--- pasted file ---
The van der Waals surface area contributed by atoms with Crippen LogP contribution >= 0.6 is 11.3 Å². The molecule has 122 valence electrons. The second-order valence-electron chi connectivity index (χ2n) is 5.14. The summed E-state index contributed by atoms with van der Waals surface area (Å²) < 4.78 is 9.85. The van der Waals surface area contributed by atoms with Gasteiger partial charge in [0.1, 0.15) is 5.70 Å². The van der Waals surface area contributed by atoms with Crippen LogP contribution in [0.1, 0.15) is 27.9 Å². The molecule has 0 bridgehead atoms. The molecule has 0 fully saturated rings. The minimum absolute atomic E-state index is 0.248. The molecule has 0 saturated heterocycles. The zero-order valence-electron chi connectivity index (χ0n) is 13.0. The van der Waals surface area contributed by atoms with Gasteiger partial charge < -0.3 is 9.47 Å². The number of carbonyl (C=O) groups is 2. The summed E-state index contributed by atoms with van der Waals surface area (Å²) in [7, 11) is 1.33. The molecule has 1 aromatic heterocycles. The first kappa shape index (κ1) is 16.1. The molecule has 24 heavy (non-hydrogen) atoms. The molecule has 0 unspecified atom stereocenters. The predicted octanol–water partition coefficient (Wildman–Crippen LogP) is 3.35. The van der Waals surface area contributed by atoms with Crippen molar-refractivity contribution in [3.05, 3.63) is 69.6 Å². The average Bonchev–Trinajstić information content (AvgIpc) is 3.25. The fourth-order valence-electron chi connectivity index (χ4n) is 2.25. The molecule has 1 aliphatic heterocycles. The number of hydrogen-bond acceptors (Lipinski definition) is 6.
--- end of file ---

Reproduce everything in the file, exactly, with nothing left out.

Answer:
The van der Waals surface area contributed by atoms with Crippen LogP contribution >= 0.6 is 11.3 Å². The molecule has 122 valence electrons. The second-order valence-electron chi connectivity index (χ2n) is 5.14. The summed E-state index contributed by atoms with van der Waals surface area (Å²) < 4.78 is 9.85. The van der Waals surface area contributed by atoms with Gasteiger partial charge in [0.1, 0.15) is 5.70 Å². The van der Waals surface area contributed by atoms with Crippen LogP contribution in [0.1, 0.15) is 27.9 Å². The molecule has 0 bridgehead atoms. The molecule has 0 fully saturated rings. The minimum absolute atomic E-state index is 0.248. The molecule has 0 saturated heterocycles. The zero-order valence-electron chi connectivity index (χ0n) is 13.0. The van der Waals surface area contributed by atoms with Gasteiger partial charge < -0.3 is 9.47 Å². The number of carbonyl (C=O) groups is 2. The summed E-state index contributed by atoms with van der Waals surface area (Å²) in [7, 11) is 1.33. The molecule has 1 aromatic heterocycles. The first kappa shape index (κ1) is 16.1. The molecule has 24 heavy (non-hydrogen) atoms. The molecule has 0 unspecified atom stereocenters. The predicted octanol–water partition coefficient (Wildman–Crippen LogP) is 3.35. The van der Waals surface area contributed by atoms with Crippen molar-refractivity contribution in [3.05, 3.63) is 69.6 Å². The average Bonchev–Trinajstić information content (AvgIpc) is 3.25. The fourth-order valence-electron chi connectivity index (χ4n) is 2.25. The molecule has 1 aliphatic heterocycles. The number of hydrogen-bond acceptors (Lipinski definition) is 6.